At this juncture, apropos it is to point out that this Court, earlier, in more than two cases, had requested Mr. J. Radhakrishnan, I.A.S., when he was the Health Secretary, to appear online to assist the Court and he also ensured that the parties arrive at a compromise and a quietus is given to the matter. It is only with this object in mind, we have requested the aforesaid officers to appear online. Post on 25.09.2023 at 1.00 p.m. (S.V.N., J.) (K.R.S.,J.) 21.09.2023 cad
W.A. No.914 of 2020
CHEYYAR COOP. SUGAR MILLS LTD., REP. BY ITS ADMINISTRATOR, ANAKKAVUR, THIRUVANNAMALAI DISTRICT.
|THE PRESIDING OFFICER,
ADDITIONAL LABOUR COURT, VELLORE DT, VELLORE
THE DHINA KOOLI THOZHILALAR
THE SECRETARY,GOVERNMENT OF
|Petitioner Counsel||Respondent Counsel|
PVT NOTICE FOR RR3 AND 4 ONLY
LEARNED COUNSEL FOR R2, VIDE C
M/S.SPL. GOVT. PLEADER
FOR RR3 & 4, VIDE C/O DATED 24
AOS FILED REG RR3 & 4 – SERVED
R-3 THE DHINA KOOLI THOZHILALA
R-4 THE SECRETARY,GOVERNMENT O
To set aside the order dated 29-04-2019 made in W.P.No.14998/2011 received by the Management on 15-07-2019. RR3 and 4 impleaded. vide order of court dt 05.10.2020. made in WA.914 of 2020.- A.P.S.,CJ and S.K.R.J.
- VAIDYANATHAN, J.
- RAJASEKAR, J.
Heard Mr. Bala Ramesh, learned counsel for the appellant Mill, Mr. Haja Nazruddin, learned Additional Advocate General assisted by Mrs. V. Yamuna Devi, learned Special Government Pleader appearing for the State and Mrs.D.Geetha, learned counsel for the second respondent association.
2 In order to give a quietus to the matter, this Court made a suggestion to the State as to whether there is a feasibility of granting 50% of backwages due to the employees.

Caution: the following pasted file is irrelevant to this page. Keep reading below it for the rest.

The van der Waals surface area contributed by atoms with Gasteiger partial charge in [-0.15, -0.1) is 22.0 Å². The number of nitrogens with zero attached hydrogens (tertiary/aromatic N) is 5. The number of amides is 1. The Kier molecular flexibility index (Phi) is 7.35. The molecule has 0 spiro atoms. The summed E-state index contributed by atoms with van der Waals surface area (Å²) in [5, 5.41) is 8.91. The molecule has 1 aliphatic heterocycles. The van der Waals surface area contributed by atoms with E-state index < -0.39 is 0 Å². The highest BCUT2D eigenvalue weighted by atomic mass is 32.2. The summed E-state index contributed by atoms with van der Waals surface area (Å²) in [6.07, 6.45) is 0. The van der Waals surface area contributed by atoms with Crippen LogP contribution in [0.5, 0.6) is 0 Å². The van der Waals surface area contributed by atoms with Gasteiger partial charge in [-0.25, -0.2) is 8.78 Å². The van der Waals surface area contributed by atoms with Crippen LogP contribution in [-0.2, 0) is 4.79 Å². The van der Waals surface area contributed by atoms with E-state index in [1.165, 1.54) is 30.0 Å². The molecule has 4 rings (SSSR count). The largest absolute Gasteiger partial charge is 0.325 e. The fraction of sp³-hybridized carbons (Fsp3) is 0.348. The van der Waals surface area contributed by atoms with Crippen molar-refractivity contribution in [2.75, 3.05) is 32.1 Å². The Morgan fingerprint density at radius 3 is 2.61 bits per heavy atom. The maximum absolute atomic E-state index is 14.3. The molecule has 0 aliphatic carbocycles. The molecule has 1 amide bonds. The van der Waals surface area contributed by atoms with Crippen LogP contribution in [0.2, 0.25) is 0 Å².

3 Mrs. D. Geetha, learned counsel, submitted that the amount calculated and furnished is based on the available documents and that the entire records are with the appellant Mill. She further submitted that the employees are entitled to much more and still, she will put across to the employees as to whether the said 50% of backwages could be accepted by them. It is her further submission that even though there are more than 200 employees, only 115 of them are pursuing the matter.
4 We have made it clear to the learned Additional Advocate General that in case the award of the Labour Court is confirmed, the Government will have to sanction prosecution.
5 Mr. Bala Ramesh, learned counsel for the appellant Mill, submitted that the employees will have to take recourse to filing computation petitions and prosecution cannot be initiated unless the amount is quantified.
6 We are of the view that in the light of the judgment of the Supreme Court in Jaipur Zila Sahakari Bhoomi Vilas Bank Ltd. v Ram Gopal Sharma (2002) 2 SCC 244 and also the judgment of a Single Bench of this Court, as confirmed by a Division Bench in Addison Paints & Chemicals Ltd. v Addison Paints & Chemicals Ltd. & others 2000 (3) LLN 994 (Mad) and 2000 (3) LLN 1000 (Mad.), proceedings under Section 33(c)(2) of the Industrial Disputes Act and prosecution under Section 29, ibid., are independent of each other.The relevant paragraphs, viz., paragraphs 11 and 12 of the order of the Single Bench, supra, are extracted below: